Greenfield Community College will feature a special menu during Harvest Week, highlighting a local farm each day, including Clarkdale Fruit Farm (Deerfield), Four Star Farm (Northfield), Hager's Farm Stand (Shelburne), Sidehill Yogurt (Ashfield), Red Fire Farms (Montague) and Pierce Bros Coffee (Greenfield). Diners will enjoy applesauce, roasted veggies, bread, salads and more, all using local products. GCC will also hold outdoor demonstrations of a cider press and portable solar and baker's ovens (weather permitting).

Groton-Dunstable School District in Groton will serve local food from Lanni Orchards every day, using recipes from the Mass Farm to School Cookbook, such as garlicky green beans, red bliss mashed potatoes, homemade gazpacho, as well as apples, watermelon wedges, and more.

Harvard Public Schools will serve local produce from Kimball Fruit Farm, Westwood Orchards and Springdell Farm during Harvest Week as part of their ongoing commitment to local food.

On Tuesday, September 20, 5th grade students from Maria Hastings Elementary School in Lexington will visit the Lexington Farmers' Market on a field trip for their Kids Cooking Green class. Author Debra Samuels will give a hands-on demonstration at 3pm at the Lexington Farmers Market on how to make lunch, Japanese Bento Style, using ingredients from local farmers.

Longmeadow Public Schools will sample fresh local foods for the students.

Manchester Essex students who help maintain the school garden will shuck corn for lunch from Marinis Farm. Produce from the school garden will be served the salad bars in all three schools. Farmer Patrick Kriksceonaitis from Brooksby Farm will be at Essex Elementary School, giving out apples, pears and peaches. Students will receive a farmer "trading cards" featuring Pat on their cafeteria tray.

Marblehead Community Public Charter School will serve students a variety of local foods and provide samples of unique farm produce, such as yellow watermelons.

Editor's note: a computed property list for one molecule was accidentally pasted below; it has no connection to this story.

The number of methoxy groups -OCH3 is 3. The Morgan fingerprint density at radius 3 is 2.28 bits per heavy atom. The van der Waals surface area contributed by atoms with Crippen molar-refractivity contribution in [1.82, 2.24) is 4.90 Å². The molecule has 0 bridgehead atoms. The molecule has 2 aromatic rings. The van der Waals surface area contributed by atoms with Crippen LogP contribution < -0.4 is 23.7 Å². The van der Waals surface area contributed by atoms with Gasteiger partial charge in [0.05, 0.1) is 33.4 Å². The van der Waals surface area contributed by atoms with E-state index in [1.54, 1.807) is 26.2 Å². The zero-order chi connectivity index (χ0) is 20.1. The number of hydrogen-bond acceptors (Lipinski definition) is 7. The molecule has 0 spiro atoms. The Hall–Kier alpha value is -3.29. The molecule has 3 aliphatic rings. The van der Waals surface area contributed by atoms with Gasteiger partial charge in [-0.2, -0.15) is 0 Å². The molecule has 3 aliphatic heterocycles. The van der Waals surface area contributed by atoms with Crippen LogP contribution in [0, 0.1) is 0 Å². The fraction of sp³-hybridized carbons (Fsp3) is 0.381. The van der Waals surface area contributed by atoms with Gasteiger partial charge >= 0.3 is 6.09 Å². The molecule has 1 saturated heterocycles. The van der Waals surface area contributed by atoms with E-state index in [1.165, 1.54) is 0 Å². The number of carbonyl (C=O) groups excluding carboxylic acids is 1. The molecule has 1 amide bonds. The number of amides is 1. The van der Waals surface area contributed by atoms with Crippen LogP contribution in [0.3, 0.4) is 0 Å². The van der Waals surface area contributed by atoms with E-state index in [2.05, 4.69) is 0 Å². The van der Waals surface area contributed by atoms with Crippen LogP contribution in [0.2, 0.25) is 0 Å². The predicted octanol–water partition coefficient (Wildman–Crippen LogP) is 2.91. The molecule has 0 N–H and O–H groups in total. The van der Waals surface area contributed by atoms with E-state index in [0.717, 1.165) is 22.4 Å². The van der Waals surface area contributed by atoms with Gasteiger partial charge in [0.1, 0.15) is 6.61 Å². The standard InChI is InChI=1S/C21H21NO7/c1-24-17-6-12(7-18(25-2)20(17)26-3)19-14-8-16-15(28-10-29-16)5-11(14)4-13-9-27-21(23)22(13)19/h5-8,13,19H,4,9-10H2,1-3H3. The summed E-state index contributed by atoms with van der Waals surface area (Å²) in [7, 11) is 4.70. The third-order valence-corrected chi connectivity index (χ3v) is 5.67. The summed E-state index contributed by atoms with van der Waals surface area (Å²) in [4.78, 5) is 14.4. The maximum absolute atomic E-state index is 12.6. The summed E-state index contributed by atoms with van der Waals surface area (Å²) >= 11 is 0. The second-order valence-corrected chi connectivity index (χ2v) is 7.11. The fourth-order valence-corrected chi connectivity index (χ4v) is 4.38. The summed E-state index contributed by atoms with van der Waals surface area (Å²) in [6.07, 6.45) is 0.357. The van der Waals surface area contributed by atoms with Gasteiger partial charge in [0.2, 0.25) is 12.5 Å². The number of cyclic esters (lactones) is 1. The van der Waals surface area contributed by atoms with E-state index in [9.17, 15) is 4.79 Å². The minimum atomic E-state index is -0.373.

Marshfield Public Schools gave materials about Harvest Week to their kindergarteners as part of their education about local foods. A local restaurant that uses local beef and local/healthy ingredients will come in to cook on Wednesday, September 21.

Milbury Public Schools will feature local produce, such as roasted cauliflower and broccoli, roasted butternut squash, green beans, peaches, and apples from Millbury's own orchard.

During Harvest Week, teachers and the school's Garden Committee at Jackson Street School in Northampton will hold a garden and healthy foods display featuring work by students in all grades, take classes outside for nature explorations in the school garden, promote "whole foods for a whole week" (teachers offer their classes healthy snacks from the school garden and local farms), and have a school-wide "Farmer Day" where staff and children dress up as farmers to celebrate the school garden and local farming. In addition, the Garden Committee will host a movie night in the school garden under the stars.

Smith College will be hosting a "Locally Grown Breakfast at Night," with goat cheese & caramelize onion frittatas, blueberry pancakes and muffins with local syrup, pork sausages, baked apples, and more. On another evening during Harvest Week, Yankee Pot Roast featuring local meat, root vegetables, and butternut squash will be served, with homemade blueberry pie with local ice cream for dessert.